As a CDN we're constantly trying to squeeze every last millisecond of load time. We recently had a user come to us with a list of performance tests on their site, reporting DNS responses often taking over 150 ms.
After a couple of checks, it turned out that the problem actually lied with the .xyz top-level domain itself which took over 100 ms just to resolve the nameserver data for their domain.
While this came as a bit of a surprise, similar issues in the past were actually the reason why we switched from using a .zone domain to .net for our shared domain. With so many new top-level domains recently popping up, we decided to check how well they actually performed and how much of an actual impact they can have.
But wait, how can the domain itself increase the load time?
To explain, we first need to look deeper into how DNS functions.
When resolving a domain such as test.xyz, the DNS resolver will first need to contact the top-level DNS servers from .xyz to get the list of nameservers responsible for the domain. While this might be already cached by the resolver such as your ISP, it might not always be the case depending on the popularity of your domain.
Only once the resolver has this information, it can actually query the received nameservers to get the final address for test.xyz.
This means that if the DNS for the top-level domain is slow, it can actually delay the DNS resolution for the domain itself and in a very unlikely worst case scenario even cause an outage.
That being said, benchmarking the performance is fairly easy. Since we run a global network, it allowed us to monitor the performance worldwide from over 50 locations and networks.
For each top-level domain, our system picked a random nameserver published for each of the top-level domains and queried a random domain name that we picked for it. We then grouped the results by region and logged the data every 10 seconds.
We tested 42 of some of the most popular top-level domains and aggregated the results into a global median average and a 85 percentile aggregation (meaning 15% of the responses were slower than this time). The real world results might vary slightly since all of these tests were performed from our network only, but they should offer a good general overview.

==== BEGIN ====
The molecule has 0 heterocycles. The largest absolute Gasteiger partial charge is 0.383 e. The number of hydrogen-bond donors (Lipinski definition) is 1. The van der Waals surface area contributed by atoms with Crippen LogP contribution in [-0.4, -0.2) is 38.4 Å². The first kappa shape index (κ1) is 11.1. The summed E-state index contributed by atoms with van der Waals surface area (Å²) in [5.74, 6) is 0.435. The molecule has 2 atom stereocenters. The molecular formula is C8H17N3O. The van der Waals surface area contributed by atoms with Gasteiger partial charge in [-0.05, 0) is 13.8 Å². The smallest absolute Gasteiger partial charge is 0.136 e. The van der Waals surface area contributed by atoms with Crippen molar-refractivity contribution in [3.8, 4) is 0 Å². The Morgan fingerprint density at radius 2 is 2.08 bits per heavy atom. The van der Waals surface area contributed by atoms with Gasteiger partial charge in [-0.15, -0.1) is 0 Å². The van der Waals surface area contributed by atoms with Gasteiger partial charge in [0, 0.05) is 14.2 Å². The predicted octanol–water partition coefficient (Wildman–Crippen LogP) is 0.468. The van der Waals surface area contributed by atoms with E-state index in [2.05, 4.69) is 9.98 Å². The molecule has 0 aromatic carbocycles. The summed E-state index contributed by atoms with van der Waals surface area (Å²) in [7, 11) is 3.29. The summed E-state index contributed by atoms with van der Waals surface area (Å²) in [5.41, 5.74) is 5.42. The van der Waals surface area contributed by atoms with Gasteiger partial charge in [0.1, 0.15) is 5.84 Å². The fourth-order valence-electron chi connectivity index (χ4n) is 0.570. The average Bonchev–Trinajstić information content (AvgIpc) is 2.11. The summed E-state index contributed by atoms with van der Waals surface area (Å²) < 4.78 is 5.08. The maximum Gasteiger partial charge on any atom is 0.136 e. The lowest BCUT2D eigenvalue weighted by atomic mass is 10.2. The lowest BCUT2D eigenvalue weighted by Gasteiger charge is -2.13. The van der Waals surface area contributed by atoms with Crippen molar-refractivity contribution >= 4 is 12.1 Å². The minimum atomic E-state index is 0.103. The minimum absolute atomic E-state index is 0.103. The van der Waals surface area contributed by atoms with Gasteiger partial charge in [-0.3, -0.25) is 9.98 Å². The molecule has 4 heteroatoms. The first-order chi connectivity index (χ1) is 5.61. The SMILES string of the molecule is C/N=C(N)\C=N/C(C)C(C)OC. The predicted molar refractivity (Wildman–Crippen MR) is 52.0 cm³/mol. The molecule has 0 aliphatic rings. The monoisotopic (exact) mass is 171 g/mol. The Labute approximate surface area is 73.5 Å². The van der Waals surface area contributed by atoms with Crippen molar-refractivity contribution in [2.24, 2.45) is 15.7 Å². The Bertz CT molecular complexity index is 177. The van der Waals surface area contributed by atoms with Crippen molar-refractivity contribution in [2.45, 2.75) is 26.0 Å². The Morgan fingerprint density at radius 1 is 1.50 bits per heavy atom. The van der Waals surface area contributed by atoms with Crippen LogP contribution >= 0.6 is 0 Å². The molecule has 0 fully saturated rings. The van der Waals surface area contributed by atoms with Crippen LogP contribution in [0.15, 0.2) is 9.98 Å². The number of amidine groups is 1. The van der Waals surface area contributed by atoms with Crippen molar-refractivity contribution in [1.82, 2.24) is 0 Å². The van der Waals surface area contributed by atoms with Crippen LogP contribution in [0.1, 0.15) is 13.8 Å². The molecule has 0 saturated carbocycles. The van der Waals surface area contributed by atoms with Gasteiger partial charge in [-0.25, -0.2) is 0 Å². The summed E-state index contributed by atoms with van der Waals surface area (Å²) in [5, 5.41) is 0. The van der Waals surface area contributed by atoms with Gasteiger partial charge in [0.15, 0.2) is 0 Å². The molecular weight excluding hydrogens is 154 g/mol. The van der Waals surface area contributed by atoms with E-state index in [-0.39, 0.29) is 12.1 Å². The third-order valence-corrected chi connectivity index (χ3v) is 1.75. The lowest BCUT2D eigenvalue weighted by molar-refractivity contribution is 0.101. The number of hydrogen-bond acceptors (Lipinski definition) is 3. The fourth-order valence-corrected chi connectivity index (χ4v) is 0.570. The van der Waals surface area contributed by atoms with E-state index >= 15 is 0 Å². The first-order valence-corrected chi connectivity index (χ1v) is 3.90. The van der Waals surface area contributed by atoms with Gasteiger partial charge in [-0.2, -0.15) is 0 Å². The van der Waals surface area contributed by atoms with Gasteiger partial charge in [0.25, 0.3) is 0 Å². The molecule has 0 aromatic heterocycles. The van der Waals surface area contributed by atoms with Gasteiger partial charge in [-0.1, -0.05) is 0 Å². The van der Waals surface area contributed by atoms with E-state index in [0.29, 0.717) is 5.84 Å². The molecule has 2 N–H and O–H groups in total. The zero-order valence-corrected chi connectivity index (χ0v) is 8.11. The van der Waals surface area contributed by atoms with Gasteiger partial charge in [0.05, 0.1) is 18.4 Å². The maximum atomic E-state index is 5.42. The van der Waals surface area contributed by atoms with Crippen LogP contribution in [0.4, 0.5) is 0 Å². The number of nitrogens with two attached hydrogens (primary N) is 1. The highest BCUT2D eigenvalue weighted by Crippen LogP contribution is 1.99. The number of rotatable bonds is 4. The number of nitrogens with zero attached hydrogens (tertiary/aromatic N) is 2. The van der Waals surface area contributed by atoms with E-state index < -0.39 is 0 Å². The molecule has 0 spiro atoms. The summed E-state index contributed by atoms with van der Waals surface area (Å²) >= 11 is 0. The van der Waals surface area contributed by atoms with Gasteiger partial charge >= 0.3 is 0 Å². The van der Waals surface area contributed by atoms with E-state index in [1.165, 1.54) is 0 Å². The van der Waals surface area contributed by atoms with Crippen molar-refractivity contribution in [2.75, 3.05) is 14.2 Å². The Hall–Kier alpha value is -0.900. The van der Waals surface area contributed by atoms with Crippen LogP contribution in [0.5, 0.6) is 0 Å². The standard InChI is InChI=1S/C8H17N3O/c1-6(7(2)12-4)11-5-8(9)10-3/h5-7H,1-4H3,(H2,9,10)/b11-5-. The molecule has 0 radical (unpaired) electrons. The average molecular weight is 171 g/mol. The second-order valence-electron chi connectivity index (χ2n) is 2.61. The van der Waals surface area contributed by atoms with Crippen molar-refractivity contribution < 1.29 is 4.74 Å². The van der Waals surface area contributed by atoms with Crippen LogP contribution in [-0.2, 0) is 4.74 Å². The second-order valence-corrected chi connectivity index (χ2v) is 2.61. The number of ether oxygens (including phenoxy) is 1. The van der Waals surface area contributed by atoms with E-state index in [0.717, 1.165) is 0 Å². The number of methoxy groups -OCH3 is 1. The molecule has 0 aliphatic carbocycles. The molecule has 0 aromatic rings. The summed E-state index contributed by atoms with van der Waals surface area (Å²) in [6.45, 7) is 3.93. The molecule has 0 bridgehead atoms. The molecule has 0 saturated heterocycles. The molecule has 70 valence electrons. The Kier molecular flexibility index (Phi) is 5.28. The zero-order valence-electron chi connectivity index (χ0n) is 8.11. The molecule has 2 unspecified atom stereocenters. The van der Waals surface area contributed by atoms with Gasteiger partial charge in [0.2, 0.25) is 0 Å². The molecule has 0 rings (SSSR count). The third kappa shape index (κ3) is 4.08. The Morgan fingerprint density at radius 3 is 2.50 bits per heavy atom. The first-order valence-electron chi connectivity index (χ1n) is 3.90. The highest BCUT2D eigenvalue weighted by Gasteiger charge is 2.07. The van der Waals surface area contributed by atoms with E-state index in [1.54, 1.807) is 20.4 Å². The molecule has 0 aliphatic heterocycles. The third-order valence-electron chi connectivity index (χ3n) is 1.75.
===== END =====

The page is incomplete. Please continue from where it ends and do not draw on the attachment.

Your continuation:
In the end, some of the results were quite surprising.
The biggest shockers were the .info and .org domains that showed really poor performance especially in the 85 percentile range, despite being one of the oldest and well established top-level domains with millions of registered domains each. After some further investigation it appears 4 out of 6 of their nameservers are performing extremely poorly which is the reason for the poor results.
The .net and .com were very slightly slower than we expected in Europe and North America, but otherwise offer great and stable performance across all regions as we can see in the global median.
Another interesting thing to see was the performance for .co, .biz and .in domains that ended up way ahead of the rest. The .net and .com have much larger networks, but these might be a very interesting choice if you're looking to get the absolute maximum performance.
Unfortunately, our suspicions about some of the cool and shiny new domains that have begun popping up recently were confirmed.
While we were delighted to see some of the new top-level domains performing really well such as the .live, .email, .news, etc. which are all run by the same company, we also saw a very large performance drop in many other cases. Some of the domains performed multiple times slower than average and showed average query times well over 100 ms. Many of them also had a big performance drop-off in regions outside of Europe and North America, making the issue even worse there.
We tested 42 of some of the most popular top-level domains out of 600+ available, so we could assume many of those might not perform much better.
So, does this mean you should immediately cancel all of your domains and go for a .co or .biz domain to increase performance?
Most definitely not. In many cases, the DNS responses are heavily cached and especially for very popular websites the resolvers might not need to hit the top-level nameservers much at all. Choosing a domain that fits your brand is in most cases much more important than gaining those extra 50 milliseconds of load time for the first page load.
However, if you are trying to squeeze absolutely every last bit of performance and ensure great reliability in a system where every last millisecond matters, then you might want to think twice before choosing your domain. The differences aren't huge, but if you're aiming to hit that one second loading time, then things do add up, in some cases even as much as 200 ms.
So is your fancy new domain hurting your performance? It actually might be, but probably not enough to worry about that too much.
The article was updated on 20th of December with more domains and a median + 85 percentile aggregation instead of averaging the results for more accurate representation of the performance.